Joshua 5:9-12 • Psalm 32 • 2 Corinthians 5:16-21 • Luke 15:1-3, 11b-32
The story of the Prodigal Son is a story of two brothers, equally wounded. The younger brother is stuck in a position of dependency. He was apparently a spoiled youngest and has not learned to fend for himself. Returning to his father, he practices the lines that he hopes will put him back in his family's good graces enough to continue to be cared for. The older brother is stuck in a position of pleasing others. He was apparently a do-gooder oldest and has spent his life pleasing others as a way to get attention. Finding his father, he declares his outrage in finding that once again, his brother is getting attention when he has been the one doing all the work.
While the younger brother is the classic under-functioner, busy finding ways to get others to be responsible for him, the older brother is the classic over-functioner, busy finding ways to do things for others. Who knows how often the older brother functioned for the younger brother, feeding into the same pattern over and over again. Each is totally stuck in his own learned approach to life, an approach missing one thing: responsibility for self.
It is easy to see the lack of responsibility for self in the younger brother, busy partying and not working. What is harder to see, but equally the case, is the lack of responsibility for self in the older brother, busy doing everyone else's work but neglectful of himself. One reason this story may resonate so deeply with us (everyone knows this one!) is that it clearly outlines sin as a lack of responsibility for self. Sin is ultimately an inattention to oneself and the challenge to become one's most mature self, which can only be accomplished in relationships. In relationships with people and with God, a lack of responsibility for self leads to the blaming of the other. For example, in another story that most of us know, Adam and Eve begin by blaming each other for the problem of the apple, and ultimately also blame God.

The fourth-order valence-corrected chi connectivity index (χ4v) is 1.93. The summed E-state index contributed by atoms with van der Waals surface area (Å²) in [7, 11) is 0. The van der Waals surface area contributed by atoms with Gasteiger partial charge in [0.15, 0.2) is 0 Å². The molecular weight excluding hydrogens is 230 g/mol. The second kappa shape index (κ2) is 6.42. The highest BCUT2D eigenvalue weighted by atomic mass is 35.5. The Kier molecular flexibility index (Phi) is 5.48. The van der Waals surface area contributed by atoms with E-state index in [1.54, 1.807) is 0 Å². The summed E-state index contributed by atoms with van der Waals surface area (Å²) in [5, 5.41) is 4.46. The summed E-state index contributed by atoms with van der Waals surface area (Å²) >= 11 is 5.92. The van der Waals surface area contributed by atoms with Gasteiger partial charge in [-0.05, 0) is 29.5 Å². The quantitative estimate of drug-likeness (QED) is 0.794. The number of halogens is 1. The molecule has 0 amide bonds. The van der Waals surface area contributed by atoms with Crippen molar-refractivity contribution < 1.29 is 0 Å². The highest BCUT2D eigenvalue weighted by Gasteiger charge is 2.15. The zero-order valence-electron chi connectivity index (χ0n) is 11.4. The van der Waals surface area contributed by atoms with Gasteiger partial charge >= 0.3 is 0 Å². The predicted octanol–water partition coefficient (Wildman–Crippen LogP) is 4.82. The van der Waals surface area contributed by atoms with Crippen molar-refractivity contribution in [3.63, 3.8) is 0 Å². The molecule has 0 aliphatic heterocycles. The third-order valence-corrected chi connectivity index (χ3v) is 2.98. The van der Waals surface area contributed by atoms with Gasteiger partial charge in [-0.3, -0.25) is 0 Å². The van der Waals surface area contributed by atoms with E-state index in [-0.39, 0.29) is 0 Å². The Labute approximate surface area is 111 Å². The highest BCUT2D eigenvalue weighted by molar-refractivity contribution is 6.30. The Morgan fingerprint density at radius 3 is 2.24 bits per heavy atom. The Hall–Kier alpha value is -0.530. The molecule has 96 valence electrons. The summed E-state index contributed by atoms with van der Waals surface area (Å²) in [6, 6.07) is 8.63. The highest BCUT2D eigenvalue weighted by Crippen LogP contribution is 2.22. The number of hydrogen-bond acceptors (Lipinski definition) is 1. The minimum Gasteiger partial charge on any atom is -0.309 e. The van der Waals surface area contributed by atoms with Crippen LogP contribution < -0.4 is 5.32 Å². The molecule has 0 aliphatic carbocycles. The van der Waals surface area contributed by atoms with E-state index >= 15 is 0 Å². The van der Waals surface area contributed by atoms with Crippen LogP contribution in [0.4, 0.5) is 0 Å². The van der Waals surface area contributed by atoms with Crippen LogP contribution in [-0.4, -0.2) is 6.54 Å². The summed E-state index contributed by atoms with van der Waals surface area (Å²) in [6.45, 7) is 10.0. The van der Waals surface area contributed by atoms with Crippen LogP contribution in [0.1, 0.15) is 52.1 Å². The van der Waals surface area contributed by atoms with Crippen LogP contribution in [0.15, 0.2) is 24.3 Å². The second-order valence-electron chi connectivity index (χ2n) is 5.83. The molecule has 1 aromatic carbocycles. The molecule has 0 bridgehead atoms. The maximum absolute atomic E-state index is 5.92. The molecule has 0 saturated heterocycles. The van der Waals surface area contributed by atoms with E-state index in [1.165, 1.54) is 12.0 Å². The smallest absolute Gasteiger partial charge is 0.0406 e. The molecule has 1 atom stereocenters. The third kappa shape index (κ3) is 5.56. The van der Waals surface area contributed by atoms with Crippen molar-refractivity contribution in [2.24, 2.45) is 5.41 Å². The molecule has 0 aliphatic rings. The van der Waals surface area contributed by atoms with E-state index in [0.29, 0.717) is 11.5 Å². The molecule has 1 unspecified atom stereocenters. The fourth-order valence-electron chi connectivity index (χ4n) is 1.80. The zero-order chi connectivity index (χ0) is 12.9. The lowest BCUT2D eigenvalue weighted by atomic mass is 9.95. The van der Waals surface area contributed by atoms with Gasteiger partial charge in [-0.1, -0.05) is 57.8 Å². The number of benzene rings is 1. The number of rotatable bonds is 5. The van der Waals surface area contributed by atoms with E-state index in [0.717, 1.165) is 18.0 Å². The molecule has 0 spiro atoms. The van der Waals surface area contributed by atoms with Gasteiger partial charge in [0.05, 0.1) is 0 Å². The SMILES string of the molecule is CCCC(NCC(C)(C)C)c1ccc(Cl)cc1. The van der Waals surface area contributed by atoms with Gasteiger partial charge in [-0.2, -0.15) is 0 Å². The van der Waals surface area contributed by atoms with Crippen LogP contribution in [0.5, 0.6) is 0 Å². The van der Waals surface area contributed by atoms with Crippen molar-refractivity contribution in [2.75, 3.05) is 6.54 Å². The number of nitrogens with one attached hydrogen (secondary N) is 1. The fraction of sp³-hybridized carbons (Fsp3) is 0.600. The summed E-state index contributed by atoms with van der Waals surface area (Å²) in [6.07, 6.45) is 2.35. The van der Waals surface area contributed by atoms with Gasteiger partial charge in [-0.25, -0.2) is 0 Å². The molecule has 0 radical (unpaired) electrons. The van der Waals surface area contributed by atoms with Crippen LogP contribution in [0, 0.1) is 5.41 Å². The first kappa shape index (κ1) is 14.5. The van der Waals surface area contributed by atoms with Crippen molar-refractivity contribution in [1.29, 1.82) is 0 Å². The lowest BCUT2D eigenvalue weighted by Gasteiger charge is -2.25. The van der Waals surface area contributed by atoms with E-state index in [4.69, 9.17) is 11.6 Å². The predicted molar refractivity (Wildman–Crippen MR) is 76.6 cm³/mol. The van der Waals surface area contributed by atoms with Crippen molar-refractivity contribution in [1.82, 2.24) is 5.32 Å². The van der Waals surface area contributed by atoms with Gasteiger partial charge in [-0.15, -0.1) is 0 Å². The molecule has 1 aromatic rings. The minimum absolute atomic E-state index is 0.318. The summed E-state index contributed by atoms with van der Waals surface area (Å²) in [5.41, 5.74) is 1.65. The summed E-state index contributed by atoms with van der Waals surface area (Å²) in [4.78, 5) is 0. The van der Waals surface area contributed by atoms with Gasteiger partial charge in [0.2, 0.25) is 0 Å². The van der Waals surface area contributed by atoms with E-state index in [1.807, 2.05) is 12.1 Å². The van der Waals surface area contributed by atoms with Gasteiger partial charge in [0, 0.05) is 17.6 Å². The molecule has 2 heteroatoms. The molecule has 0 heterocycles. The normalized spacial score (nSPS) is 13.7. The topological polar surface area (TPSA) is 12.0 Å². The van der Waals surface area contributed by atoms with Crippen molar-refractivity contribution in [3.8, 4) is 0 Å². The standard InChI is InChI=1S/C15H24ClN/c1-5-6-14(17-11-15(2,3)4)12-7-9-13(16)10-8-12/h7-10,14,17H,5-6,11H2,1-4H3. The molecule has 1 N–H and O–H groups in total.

Even the Church has contributed to this problem. Often misinterpreting the command to love others as the command to do for others, it simultaneously 'blesses' the over-functioner who is neglecting his or her own life to do the latest church project, providing that opportunity to please others which the over-functioner craves and propping up the under-functioner yet again. In no way does this diminish one's responsibility to the poor, but that is different from one's responsibility for the poor. More generally, a responsibility to another and a responsibility for another are hugely different.
It's a tale as old as time: older brother against younger brother. And it's astonishing how long the story lasts. Not just in childhood. Not just as adults, as the story of the Prodigal Son portrays. But right up to and beyond the death of the latter of the two parents of the children to die. In the sorting of that last will and testament, sibling rivalry may again erupt, in an amazingly accurate recapitulation of the entire felt experience of each person, who is channeling his or her immature seven-year-old self. Each of us has a chance to change the story, every day: becoming a new creation as our efforts towards becoming responsible for self in relationship with others leads to more maturity, not only in ourselves, but in the systems we are a part of.